Lifeline Strategies has expertise in each of these areas.  If you want to be ready to take advantage of the upswing in the oil and gas cycle, let’s talk.   We can help develop a plan of action or provide you with solutions for any of the challenges listed above.  Contact us at info@lifelinestrategies.com or call at (985) 789-0577.

Drunk Worker is Injured – Is It Recordable?

OSHA tries hard to help industry interpret its regulations, but sometimes the clarifications only confuse things.  That may be the case with a new interpretive letter from OSHA that looks at workers who are injured while they are intoxicated.

The regulations say “You are not required to record injuries and illnesses if the injury or illness is solely the result of personal grooming, self-medication for a non-work-related condition, or is intentionally self-inflicted.”   A lot of companies take the view that workers who are injured while drunk or under the influence of drugs were self medicating and would do not want to put that down as a recordable.

However, OSHA has stated that companies may not automatically assume that a worker who is injured while intoxicated should not be counted as a recordable.  The agency interpretation comes in response to a letter from a construction company asking it a worker who was an alcoholic and “self-medicating” his addiction at the time of an injury should be recorded on the 300 log.   OSHA says no, drinking is a symptom of alcoholism, not a treatment.

So employers need to be cautious about not reporting an injury to a worker who was drunk.  That is obvious.   But the interpretation may raise more questions than it answers.   Could a depressed worker be “self-medicating” with alcohol.  Obviously drinking is not an effective medication, but that doesn’t stop a lot of people from trying.   What about a worker who starts taking Oxycontin for a back injury and slides into abuse?   More than 2.6 million people use medical marijuana.  How many of them are actually treating a condition?   In Colorado, it may be a treatment, but in Texas, where I live, it is a crime.

And then there is the biggest can of worms – Painkillers generally mask symptoms; they don’t treat them.    One could argue that an alcoholic drinks to mask the symptoms of a medical condition.   Does that apply to a heroin user?  What about an Excedrin PM user?

So what should an employer do?

  1. Make sure your policies make it clear that workers in safety sensitive positions are prohibited from using illegal drugs or working while intoxicated.
  2. Consult HR law experts on whether workers in safety sensitive positions must report any prescription drugs that may impair their judgement or ability to work safely.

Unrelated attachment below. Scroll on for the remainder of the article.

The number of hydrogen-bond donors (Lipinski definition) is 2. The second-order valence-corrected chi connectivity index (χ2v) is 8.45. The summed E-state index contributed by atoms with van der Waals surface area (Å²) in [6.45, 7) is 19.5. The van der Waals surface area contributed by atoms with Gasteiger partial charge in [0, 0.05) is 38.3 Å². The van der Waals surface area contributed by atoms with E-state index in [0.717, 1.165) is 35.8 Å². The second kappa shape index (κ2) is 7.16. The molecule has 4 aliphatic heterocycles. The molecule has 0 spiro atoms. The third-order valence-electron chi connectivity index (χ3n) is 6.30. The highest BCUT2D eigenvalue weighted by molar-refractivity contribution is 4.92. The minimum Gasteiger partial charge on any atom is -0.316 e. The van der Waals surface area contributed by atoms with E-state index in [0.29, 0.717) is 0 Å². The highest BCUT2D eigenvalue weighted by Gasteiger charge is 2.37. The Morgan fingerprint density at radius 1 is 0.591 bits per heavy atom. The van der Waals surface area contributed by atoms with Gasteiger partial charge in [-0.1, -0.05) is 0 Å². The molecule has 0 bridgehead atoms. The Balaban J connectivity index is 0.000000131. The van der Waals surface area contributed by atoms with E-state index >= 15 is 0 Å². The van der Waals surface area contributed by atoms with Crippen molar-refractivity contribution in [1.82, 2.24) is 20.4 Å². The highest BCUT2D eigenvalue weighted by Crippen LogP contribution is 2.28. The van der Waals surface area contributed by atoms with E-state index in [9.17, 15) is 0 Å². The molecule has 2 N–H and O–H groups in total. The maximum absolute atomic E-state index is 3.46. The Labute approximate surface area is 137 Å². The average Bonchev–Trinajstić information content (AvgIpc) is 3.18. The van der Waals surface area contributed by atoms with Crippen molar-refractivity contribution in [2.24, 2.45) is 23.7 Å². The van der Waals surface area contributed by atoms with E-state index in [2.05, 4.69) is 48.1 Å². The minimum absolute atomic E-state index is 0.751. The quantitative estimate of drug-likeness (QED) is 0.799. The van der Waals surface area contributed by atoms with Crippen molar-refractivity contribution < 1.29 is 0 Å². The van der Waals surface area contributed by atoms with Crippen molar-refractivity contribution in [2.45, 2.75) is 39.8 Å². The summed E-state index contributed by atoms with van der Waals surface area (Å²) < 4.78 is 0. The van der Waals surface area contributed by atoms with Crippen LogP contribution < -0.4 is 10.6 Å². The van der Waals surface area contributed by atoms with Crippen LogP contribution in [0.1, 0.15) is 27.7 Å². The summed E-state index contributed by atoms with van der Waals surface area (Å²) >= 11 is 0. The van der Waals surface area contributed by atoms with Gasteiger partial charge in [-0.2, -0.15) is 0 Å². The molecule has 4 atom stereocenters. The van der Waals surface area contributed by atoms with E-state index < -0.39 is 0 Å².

3. Train workers on your policies and the dangers of working while under the influence.
  4. Implement an effective medical surveillance and intervention program, including a strong fit-for-duty program to intervene before an impaired worker is injured.

Do you need help setting up a medical surveillance or testing program? What about a post-incident injury management program?   contact us at  kwells@corehealthnet.com to find out how you can make sure your employees get the help they need and you have the right approach to minimizing recordables and workers comp.  

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News Reports on Occupational Health: Experience Matters!

There are a lot of occupational health and medicine companies around.  A quick google search of the words “occupational” and “clinic” turns up more than 100,000,000 entries. The number of companies involved in Occ Med will continue to grow.  I even  saw an article recently by a chiropractor telling his colleagues how Occ Med Services were a good way for them to new income to their current practice.

However, this is one field where companies that need help testing new employees, handling return to work clearances or helping injured employed after an incident really need to look at the experience and expertise of the service providers.   This is especially true in the area of telemedicine – helping companies by handling their administrative needs, interpreting results or working to manage injuries by phone, email or video.  It presents great opportunity for companies to solve occupational medicine headaches and save money, but it all depends on the quality of the provider.

I recently took on a new client, CORE Health Networks, and they are generating some positive feedback from the media, especially for the experience of their staff and expertise at handling occupational health needs.

Here are a couple of articles that included CORE, one from the Society for Human Resource Management that looks at the ways  telemedicine can help HR departments and another from the employment website Monster.com that looks at the need for quality medical personnel who can work remotely.